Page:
Now after reading Question 426 in para materia with Question 427, one can readily see that the Catholic Church views merit as an aspect of God’s grace and that the Catholic Church does not teach a form of works-salvation. I realize that I am not a theologian, religious scholar or a even a graduate from a divinity school, not even a non-accredited diploma mill like some Protestants who call themselves apologists and theologians, but for the life of me, I fail to see any substantive difference between what the Catholic Church teaches in the answer to Questions 426 and 427 and what is written in Chapter XVI of the Second Helvetic Confession (aside from a polemic gloss) which purports to be a primary creedal statement of Reformed Protestantism. See, The Constitution of the United Presbyterian Church in the United States of America: Part I: Book of Confessions. The General Assembly of the United Presbyterian Church in the United States of America (1967), paragraph 5.122 and 5.123:

GOD GIVES A REWARD FOR GOOD WORKS. For we teach that God gives a rich reward to those who do good works, according to that saying of the prophet: "keep your voice from weeping,...for your work shall be rewarded" (Jer. 31:16; Isa., ch. 4). The Lord also said in the Gospel: "Rejoice and be glad, for your reward is great in heaven" (Matt. 5:12), and, "Whoever gives to one of these my little ones a cup of cold water, truly, I say to you, he shall not lose his reward" (ch. 10:42). However, we do not ascribe this reward, which the Lord gives, to the merit of the man who receives it, but to the goodness, generosity and truthfulness of God who promises and gives it, and who, although he owes nothing to anyone, nevertheless promises that he will give a reward to his faithful worshippers; meanwhile he also gives them that they may honor him. Moreover, in the works even of the saints there is much that is unworthy of God and very much that is imperfect. But because God receives into favor and embraces those who do works for Christ's sake, he grants to them the promised reward. For in other respects our righteousnesses are compared to a filthy wrap (Isa. 64:6). And the Lord says in the Gospel: "When you have done all that is commanded you, say, "We are unworthy servants; we have only done what was our duty" (Luke 17:10).

THERE ARE NO MERITS OF MEN. Therefore, although we teach that God rewards our good deeds, yet at the same time we teach, with Augustine, that God does not crown in us our merits but his gifts. Accordingly we say that whatever reward we receive is also grace, and is more grace than reward, because the good we do, we do more through God than through ourselves, and because Paul says: "What have you that you did not receive? If then you received it, why do you boast as if you had not received it?" (I Cor. 4:7). And this is what the blessed martyr Cyprian concluded from this verse: We are not to glory in anything in us, since nothing is our own. We therefore condemn those who defend the merits of men in such a way that they invalidate the grace of God.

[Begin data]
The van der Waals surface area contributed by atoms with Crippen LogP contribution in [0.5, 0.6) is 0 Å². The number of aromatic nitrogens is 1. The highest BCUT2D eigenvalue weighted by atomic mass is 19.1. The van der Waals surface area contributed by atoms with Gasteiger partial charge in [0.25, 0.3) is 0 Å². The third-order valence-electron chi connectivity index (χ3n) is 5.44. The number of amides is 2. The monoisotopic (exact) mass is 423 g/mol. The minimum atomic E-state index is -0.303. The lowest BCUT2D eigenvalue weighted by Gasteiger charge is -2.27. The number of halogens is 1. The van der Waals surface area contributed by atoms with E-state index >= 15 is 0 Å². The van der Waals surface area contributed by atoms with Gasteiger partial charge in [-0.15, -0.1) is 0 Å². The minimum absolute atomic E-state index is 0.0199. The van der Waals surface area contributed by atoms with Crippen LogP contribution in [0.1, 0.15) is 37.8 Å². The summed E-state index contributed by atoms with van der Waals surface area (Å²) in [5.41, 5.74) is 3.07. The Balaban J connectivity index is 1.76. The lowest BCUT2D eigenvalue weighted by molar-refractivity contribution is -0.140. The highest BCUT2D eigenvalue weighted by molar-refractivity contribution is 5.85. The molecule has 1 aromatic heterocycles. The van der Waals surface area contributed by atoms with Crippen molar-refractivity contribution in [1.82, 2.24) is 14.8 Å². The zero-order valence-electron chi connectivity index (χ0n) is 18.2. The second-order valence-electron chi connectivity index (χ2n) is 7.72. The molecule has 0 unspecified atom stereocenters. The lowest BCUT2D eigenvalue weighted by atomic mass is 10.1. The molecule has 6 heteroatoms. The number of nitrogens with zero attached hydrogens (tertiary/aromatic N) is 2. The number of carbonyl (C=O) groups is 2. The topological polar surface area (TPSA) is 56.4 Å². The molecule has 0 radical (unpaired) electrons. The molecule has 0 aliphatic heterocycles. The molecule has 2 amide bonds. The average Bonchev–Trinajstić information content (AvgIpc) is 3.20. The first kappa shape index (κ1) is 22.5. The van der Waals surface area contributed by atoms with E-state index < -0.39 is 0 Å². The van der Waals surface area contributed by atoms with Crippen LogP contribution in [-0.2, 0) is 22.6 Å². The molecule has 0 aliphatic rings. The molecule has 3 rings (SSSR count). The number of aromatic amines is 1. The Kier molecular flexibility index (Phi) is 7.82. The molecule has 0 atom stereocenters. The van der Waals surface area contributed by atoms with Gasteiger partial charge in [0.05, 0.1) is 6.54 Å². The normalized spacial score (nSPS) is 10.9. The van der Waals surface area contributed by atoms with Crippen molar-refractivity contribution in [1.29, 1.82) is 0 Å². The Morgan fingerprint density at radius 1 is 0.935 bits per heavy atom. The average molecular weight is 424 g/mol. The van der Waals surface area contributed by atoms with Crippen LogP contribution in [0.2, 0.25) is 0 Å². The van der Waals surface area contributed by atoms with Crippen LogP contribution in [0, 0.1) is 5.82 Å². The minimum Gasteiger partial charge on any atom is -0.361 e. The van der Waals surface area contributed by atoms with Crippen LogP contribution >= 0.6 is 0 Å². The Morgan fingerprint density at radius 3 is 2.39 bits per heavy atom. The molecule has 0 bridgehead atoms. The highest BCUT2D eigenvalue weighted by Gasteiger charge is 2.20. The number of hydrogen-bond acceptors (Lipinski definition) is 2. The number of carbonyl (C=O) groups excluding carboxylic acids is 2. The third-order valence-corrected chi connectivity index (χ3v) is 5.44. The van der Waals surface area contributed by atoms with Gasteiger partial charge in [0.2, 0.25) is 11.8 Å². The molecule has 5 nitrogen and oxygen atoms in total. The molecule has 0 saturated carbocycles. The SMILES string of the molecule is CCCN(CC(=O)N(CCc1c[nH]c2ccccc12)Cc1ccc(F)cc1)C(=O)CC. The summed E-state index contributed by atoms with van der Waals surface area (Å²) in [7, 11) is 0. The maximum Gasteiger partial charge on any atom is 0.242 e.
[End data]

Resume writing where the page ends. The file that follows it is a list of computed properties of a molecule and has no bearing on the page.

Now lest the reader think that I am somehow guilty of over- simplification or that I am guilty of distortion in making the contention that the answer to Question 427 must be read in pari materia with the answer to Question 426 in order to obtain an accurate sense of what the Catholic Church teaches, let us look at the sections of the Catechism of the Catholic Church pertaining to merit referenced in those sections of the Compendium.

To begin with, here is the introduction:

III. Merit

You are glorified in the assembly of your Holy Ones, for in crowning their merits you are crowning your own gifts. Fn. 59.

[Footnote 59 states: Roman Missal, Prefatio I de sanctis; Qui in Sanctorum conciliocelebraris, et eorum coronando merita tua dona coronas, citing the "Doctor of grace," St. Augustine, En. in Ps. 102, 7: PL 37, 1321-1322.]
One sees that the Catholic Church’s official teaching document on its articles of faith starts off with a quote from St. Augustine, the Catholic Doctor of Grace, indicating that when God does reward merit, He is merely crowning His own gifts. In other words, merit itself constitutes a gift of grace. To claim that this is works-salvation is a piffle.